Death Valley National Park

A park with vast and diverse landscapes from bone dry desert basins 300 feet below sea level to lush alpine forests at elevations up to 11,000 feet. Death Valley is the largest national park in the lower 48 states with an area of 3.4 million acres and is located on the California/Nevada border in the southeastern part of California.

As we approached Death Valley, we did not know how to feel about this park. We had done some research and, as far as we could tell, this was just a very large and very dry mountainous desert. However, 12 days later as we headed west to our next destination, we could not get over how awesome this giant park is and were happy we had taken extra time to soak up its natural wonders.

Coronavirus & Social Distancing

A week before we came to Death Valley, we were in Flagstaff, AZ fresh off a 4-day visit from Ashby’s family during which we visited the Grand Canyon. At this time, we were aware of coronavirus and had not really given it much attention but, when orders to shelter in place began to appear, we figured we should consider how our plans might be affected. By now, the NPS had already begun closing or restricting access to various public lands so we decided to park in one spot for a while and monitor the situation. Death Valley was one of the next destinations on our list and seemed like a good location given its remote nature. The park is also surrounded with BLM land and thanks to, we found a spot near the southeast border of the park in Tecopa, CA (Campsite Link). This spot became our home for most of the next week and a half.  

BLM Spot Near Tecopa, CA

Sidewinder Canyon & Badwater Basin

On our first exploration day of Death Valley, we left our spot in Tecopa and entered the southeast side of the park via highway 178. After a short stop at Ashford Mill, we continued to Sidewinder Canyon. A small sign indicates this point of interest from the road where there is a gravel parking lot near the trail head.

Sidewinder Drainage

From the parking lot, the trail led us uphill into a large drainage roughly 100 feet wide and 30 feet tall. Along the way, at various locations in the drainage walls, are smaller drainages in the form of narrow slot canyons. We hiked into 3 of these narrow canyons, the longest of which being nearly a mile. Hiking through the canyons did require scrambling over various 4 to 6 foot tall walls along the way. All in all, this was a fun hike into some unworldly parts of the park.

Slot Canyon Near Sidewinder

Our next stop of the day was Badwater Basin, probably Death Valley’s most popular attraction. Sitting at an elevation of 282 feet below sea level, this vast salt flat is the lowest point in North America. Rainfall and snowmelt from a surrounding area of 9,000 square miles drain into this area only to evaporate leaving behind the minerals it picked up along the way.

Standing In Badwater Basin

Due to coronavirus precautions, the park service had closed the parking lot at the scenic walk that leads out onto the salt flat so we had to park off the road near the walk. The walk takes you half a mile out on the salt flat where you can look for miles to the north or south and see the white salt deposits. Also, when we looked up on the mountain to the east of the parking lot, there was a sign roughly 300 feet above that read “SEA LEVEL” indicating where we were standing in relation to the normal level of the ocean. It is quite an interesting experience to be standing below sea level and see mostly nothing but dry earth.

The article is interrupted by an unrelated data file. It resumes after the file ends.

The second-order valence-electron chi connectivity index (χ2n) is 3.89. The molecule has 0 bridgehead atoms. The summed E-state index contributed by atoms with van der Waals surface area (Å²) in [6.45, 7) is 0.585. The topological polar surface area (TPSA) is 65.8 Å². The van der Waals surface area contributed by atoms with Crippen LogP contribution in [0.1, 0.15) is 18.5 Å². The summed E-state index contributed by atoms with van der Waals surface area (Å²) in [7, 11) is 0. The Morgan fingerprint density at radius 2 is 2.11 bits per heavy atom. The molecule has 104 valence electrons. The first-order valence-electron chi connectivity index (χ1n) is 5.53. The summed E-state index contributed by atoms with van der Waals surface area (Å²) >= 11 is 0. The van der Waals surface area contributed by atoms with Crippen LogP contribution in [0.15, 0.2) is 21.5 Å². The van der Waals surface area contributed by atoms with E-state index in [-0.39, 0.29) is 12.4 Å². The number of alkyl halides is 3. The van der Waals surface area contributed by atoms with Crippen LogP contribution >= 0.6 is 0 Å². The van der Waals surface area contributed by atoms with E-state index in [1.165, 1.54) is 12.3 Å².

Scenic Walk to Salt Flats

Dante’s View & Artist Drive

After a night’s stay at a free campsite called “The Pads” (remnants of an abandoned mining operation just outside the park), we headed up to “Dante’s View”, a scenic overlook located 5,000 feet above Badwater Basin. From this point we took in beautiful vistas of the valley below and surrounding snow-covered peaks. There is also a trail that leads from the parking lot along the adjacent ridge that provides additional views of the scenic surroundings.

Dante’s View

After Dante’s View, we drove back down into the valley and onto what is known as “Artist Drive”, a 9-mile scenic drive through hills that are naturally multi-colored by the various minerals that make up these badlands. The loop contains many points of interest with parking areas so we could stop and take it all in. The most vibrant multi-colored formation is “Artist Palette” with hues of gold, green, pink, white, and red.

Artist Palette

Ubehebe Crater & Darwin Falls

Located on the northern end of the park is a volcanic formation named “Ubehebe Crater”, a 600 foot deep crater created by a steam and gas explosion. Upon our arrival to the crater, we took a few moments to take in the view from the parking lot then hiked down the trail that leads to the bottom of the crater. Because it was Spring, the hillsides were covered with wildflowers making a pleasant addition to the already beautiful surroundings. From the bottom, one of the most attractive things we noticed were the multi-colored bands of the various layers of earth that make up the crater walls. After climbing out of the crater (and catching our breath), we hiked along the circumferential trail that leads around the rim of the crater. The hike around the rim also led us past a smaller crater known as “Little Hebe”.

Ubehebe Crater

After visiting Ubehebe Crater, we headed southwest to the desert oasis called “Darwin Falls”. This is a small waterfall that flows year-round located near Panamint Springs. After driving down a rocky unpaved road to the trailhead parking lot, we hiked a mile uphill to the falls. As we got closer to the falls the vegetation grew increasingly greener and the stream grew larger. At the foot of the falls lies a small pool that leads to the stream. After seeing nothing but desert for the previous week, it was interesting to see so much water in such a dry place.